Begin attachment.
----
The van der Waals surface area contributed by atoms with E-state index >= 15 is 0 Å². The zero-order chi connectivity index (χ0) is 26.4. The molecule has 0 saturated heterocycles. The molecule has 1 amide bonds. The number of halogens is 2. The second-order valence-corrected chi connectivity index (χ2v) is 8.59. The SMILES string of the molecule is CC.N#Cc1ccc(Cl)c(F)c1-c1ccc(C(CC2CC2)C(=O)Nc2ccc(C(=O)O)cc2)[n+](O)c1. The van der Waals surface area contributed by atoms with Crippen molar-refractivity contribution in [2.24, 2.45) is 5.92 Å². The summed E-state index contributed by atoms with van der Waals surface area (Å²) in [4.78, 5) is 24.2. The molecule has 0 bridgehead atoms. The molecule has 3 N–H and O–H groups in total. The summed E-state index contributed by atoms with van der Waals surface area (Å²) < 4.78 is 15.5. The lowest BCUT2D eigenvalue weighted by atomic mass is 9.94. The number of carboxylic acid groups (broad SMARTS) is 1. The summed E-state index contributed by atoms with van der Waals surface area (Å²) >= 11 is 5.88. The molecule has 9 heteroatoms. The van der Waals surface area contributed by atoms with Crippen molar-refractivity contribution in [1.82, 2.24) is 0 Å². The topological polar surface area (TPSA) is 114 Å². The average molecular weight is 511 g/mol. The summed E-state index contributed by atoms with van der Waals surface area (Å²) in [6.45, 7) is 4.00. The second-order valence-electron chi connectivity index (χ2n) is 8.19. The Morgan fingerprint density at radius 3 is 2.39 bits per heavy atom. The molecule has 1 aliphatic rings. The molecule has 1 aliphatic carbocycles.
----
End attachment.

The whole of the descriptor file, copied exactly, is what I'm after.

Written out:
The van der Waals surface area contributed by atoms with E-state index >= 15 is 0 Å². The zero-order chi connectivity index (χ0) is 26.4. The molecule has 0 saturated heterocycles. The molecule has 1 amide bonds. The number of halogens is 2. The second-order valence-corrected chi connectivity index (χ2v) is 8.59. The SMILES string of the molecule is CC.N#Cc1ccc(Cl)c(F)c1-c1ccc(C(CC2CC2)C(=O)Nc2ccc(C(=O)O)cc2)[n+](O)c1. The van der Waals surface area contributed by atoms with Crippen molar-refractivity contribution in [2.24, 2.45) is 5.92 Å². The summed E-state index contributed by atoms with van der Waals surface area (Å²) in [4.78, 5) is 24.2. The molecule has 0 bridgehead atoms. The molecule has 3 N–H and O–H groups in total. The summed E-state index contributed by atoms with van der Waals surface area (Å²) < 4.78 is 15.5. The lowest BCUT2D eigenvalue weighted by atomic mass is 9.94. The number of carboxylic acid groups (broad SMARTS) is 1. The summed E-state index contributed by atoms with van der Waals surface area (Å²) >= 11 is 5.88. The molecule has 9 heteroatoms. The van der Waals surface area contributed by atoms with Crippen molar-refractivity contribution in [1.82, 2.24) is 0 Å². The topological polar surface area (TPSA) is 114 Å². The average molecular weight is 511 g/mol. The summed E-state index contributed by atoms with van der Waals surface area (Å²) in [6.45, 7) is 4.00. The second-order valence-electron chi connectivity index (χ2n) is 8.19. The Morgan fingerprint density at radius 3 is 2.39 bits per heavy atom. The molecule has 1 aliphatic rings. The molecule has 1 aliphatic carbocycles.